How Can Your Human Resources Department Play A Bigger Role In Improving Employee Posture?

14 February 2020

The recent Work Colleague Of The Future report painted an image of future office workers with permanently hunched backs, red eyes, and varicose veins. With employee sick days costing firms over £77 billion annually in lost productivity, the case for Human Resource departments to make employee health a priority has never been stronger. Poor workplace posture can impact your workers’ productivity and motivation and can even cause back pain and increased workplace stress. 

The sad reality is that 39 percent of workers say they work through back pain, and 31 percent struggle with neck strain, both of which can be attributed to poor posture at their jobs. The good news is that having your HR department implement simple and effective workplace safety protocols can significantly reduce the occurrence of postural injuries in your business - and boost your office’s employee retention levels in the process.

 

 Educate Employees On Posture Perfect Habits 

 

Providing employees with knowledge of the right sitting positions and feet placement is a good and cost-effective strategy that the human resources department can employ to prevent postural injuries and improve employee comfort. One option for employee education is strategically placed visual posters or reminders at employee workstations. HR staff can also consider including a workplace health practices section in their recruitment and contract renewal packages, covering basic practices such as keeping monitor screens at eye level and the correct way to sit in a chair (with feet placed flat on the floor). 

The human resources department can also encourage regular movement breaks or implement work timers on computers to get employees moving. Research from AXA PPP healthcare showed that 46 percent of workers spend 4-6 hours a day sitting, and 25 percent sit for 7-8 hours daily. Long periods of sitting and a sedentary lifestyle has been strongly linked to health concerns including back, neck and shoulder pain - all of which are also linked to bad posture as well. Regularly speaking to employees about movement breaks and including workplace challenges can also help.  

 

Run Regular Self Care Workshops, Making Stress And Physical Care Constant Topics

 

Workplace stress is at an all-time high, and so is its impact on businesses, worker productivity, and employee health. Investors In People’s Managing Mental Health report showed that a staggering 85 percent of workers in Northern Ireland admit to feeling stress at work, and 53 percent of them said they feel workplace-related stress while at home. Scheduling regular employee self-care workshops can equip employees with the right knowledge and tools to combat workplace stress. These can include educating them on the benefits of regular exercise and relaxation techniques, including meditation and the use of oscillation tools for muscle tension and relaxation. Vibration therapy has been shown to be effective in improving both back and neck pain by loosening tense muscles and boosting flexibility, while exercise is a proven stress buster. It also allows the human resource department the chance to listen to employee ideas and concerns on workplace improvements.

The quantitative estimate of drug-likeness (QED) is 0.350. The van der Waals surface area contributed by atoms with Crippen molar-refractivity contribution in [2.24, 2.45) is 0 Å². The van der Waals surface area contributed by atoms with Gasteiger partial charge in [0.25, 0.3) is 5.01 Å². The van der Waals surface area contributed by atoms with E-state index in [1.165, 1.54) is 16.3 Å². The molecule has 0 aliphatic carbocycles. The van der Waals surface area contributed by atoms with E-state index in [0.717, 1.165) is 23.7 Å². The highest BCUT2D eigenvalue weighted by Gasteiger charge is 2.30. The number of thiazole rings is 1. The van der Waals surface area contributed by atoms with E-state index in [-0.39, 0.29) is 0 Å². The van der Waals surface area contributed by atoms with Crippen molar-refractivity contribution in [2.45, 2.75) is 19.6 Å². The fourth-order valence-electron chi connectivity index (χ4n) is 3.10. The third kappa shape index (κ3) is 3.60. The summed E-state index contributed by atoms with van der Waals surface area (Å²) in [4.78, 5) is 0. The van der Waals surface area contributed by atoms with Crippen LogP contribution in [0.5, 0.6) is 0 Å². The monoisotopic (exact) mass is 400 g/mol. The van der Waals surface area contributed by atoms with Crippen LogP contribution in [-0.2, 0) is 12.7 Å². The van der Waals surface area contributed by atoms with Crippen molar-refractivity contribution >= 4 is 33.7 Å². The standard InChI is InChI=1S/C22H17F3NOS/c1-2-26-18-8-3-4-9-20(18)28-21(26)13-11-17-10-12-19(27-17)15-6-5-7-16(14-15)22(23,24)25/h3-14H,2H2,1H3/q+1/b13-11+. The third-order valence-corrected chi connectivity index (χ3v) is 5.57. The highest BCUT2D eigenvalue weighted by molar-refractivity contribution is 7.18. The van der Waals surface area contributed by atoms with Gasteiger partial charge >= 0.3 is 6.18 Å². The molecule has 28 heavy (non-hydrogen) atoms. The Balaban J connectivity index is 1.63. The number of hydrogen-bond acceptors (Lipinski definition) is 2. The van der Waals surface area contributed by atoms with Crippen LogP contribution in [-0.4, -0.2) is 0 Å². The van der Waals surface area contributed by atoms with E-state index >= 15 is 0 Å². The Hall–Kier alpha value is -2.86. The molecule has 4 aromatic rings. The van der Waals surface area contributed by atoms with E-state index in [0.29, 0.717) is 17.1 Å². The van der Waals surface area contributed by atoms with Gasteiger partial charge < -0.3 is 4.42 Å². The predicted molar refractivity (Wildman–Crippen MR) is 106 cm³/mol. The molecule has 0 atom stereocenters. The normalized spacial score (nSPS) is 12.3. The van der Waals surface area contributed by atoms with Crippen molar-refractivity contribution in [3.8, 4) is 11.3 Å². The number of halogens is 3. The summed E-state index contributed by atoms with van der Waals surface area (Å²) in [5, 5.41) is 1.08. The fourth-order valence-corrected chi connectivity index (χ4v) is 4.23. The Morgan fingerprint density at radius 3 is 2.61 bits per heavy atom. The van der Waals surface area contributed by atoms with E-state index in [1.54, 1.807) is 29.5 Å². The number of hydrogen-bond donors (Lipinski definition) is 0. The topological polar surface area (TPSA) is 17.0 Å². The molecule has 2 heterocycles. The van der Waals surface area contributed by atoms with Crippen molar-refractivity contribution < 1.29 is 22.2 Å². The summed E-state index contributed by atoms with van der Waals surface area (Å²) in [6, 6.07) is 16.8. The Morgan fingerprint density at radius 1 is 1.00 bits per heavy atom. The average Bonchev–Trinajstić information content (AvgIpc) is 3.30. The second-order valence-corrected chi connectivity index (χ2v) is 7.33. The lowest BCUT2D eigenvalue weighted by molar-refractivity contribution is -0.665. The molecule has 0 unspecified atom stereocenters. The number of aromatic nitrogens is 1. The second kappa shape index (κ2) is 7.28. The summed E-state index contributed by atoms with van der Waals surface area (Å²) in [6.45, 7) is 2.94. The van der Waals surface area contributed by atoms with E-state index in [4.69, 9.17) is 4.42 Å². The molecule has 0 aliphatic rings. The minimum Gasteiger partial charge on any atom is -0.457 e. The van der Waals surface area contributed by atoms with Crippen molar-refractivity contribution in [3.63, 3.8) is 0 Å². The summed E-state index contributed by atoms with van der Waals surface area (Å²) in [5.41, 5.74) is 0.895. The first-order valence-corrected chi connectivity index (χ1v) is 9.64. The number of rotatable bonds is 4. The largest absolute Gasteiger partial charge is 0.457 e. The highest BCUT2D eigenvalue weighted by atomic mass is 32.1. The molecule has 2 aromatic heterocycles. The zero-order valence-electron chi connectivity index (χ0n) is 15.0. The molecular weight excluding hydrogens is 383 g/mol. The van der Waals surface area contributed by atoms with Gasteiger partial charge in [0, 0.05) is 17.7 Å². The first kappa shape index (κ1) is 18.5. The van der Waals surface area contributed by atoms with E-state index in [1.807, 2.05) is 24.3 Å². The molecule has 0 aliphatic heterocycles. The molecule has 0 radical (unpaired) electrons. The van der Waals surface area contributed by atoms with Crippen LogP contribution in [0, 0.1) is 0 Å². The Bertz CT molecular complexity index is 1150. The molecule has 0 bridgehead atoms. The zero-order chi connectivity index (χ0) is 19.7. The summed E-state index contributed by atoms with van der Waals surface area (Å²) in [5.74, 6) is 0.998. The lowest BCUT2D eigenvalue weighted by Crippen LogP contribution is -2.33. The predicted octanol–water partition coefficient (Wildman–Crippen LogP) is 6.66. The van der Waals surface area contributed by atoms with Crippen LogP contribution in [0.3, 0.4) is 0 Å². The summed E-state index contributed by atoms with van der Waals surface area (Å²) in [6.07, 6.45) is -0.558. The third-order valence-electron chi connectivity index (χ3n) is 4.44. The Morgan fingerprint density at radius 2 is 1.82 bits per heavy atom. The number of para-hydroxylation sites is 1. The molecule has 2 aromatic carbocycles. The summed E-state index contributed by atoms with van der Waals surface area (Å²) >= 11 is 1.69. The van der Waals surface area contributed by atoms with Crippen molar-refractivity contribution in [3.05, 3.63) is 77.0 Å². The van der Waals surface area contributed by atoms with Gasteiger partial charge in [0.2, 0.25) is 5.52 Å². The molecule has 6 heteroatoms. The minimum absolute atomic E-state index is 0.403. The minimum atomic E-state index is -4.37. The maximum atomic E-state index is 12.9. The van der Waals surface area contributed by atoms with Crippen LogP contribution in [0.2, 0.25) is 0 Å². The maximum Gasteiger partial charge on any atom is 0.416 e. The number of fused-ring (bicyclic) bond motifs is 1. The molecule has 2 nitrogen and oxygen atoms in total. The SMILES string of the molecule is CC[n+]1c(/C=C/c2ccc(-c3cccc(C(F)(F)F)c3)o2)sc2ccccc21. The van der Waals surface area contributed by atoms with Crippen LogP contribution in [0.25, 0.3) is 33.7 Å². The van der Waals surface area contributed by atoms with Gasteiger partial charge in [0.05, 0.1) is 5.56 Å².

Include Protocols For Employee Injury Reporting - Pre And Post Recruitment 

  

Another way to prevent and address postural issues in the workplace is by drafting and implementing adequate employee assessment and reporting protocols. Employees with past postural issues are more prone to repetitive strain injuries and recurring musculoskeletal injuries. Employees with such recurring health issues can also deal with low productivity levels at work and decreased motivation overall. 

One way is to establish and promote to your workers a streamlined communication channel, allowing them to speak to management about any difficulties they may be having and the support they may need, such as a request for lumbar pillows or a change for an ill-suited office chair. Also, encourage workers to disclose any past injuries that may impact their posture, and provide the opportunity for them to ask for additional support should they need it, like a wrist support cushion for those dealing with carpal tunnel. 

Finally, the HR department should be sure to schedule regular workplace risk assessments in a bid to spot and address any risks. Creating an organisation and culture where employees feel their health is a priority to their employers’ needs is the best start to achieving a better and healthier workplace all around. 

 

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We work with a number of different companies and help them address the issue of employee retention and what they can do to improve. If you want to discuss the number of proven methods we have seen regarding retention, contact us at 028 90235 456 or at belfast@mcsgroup.jobs


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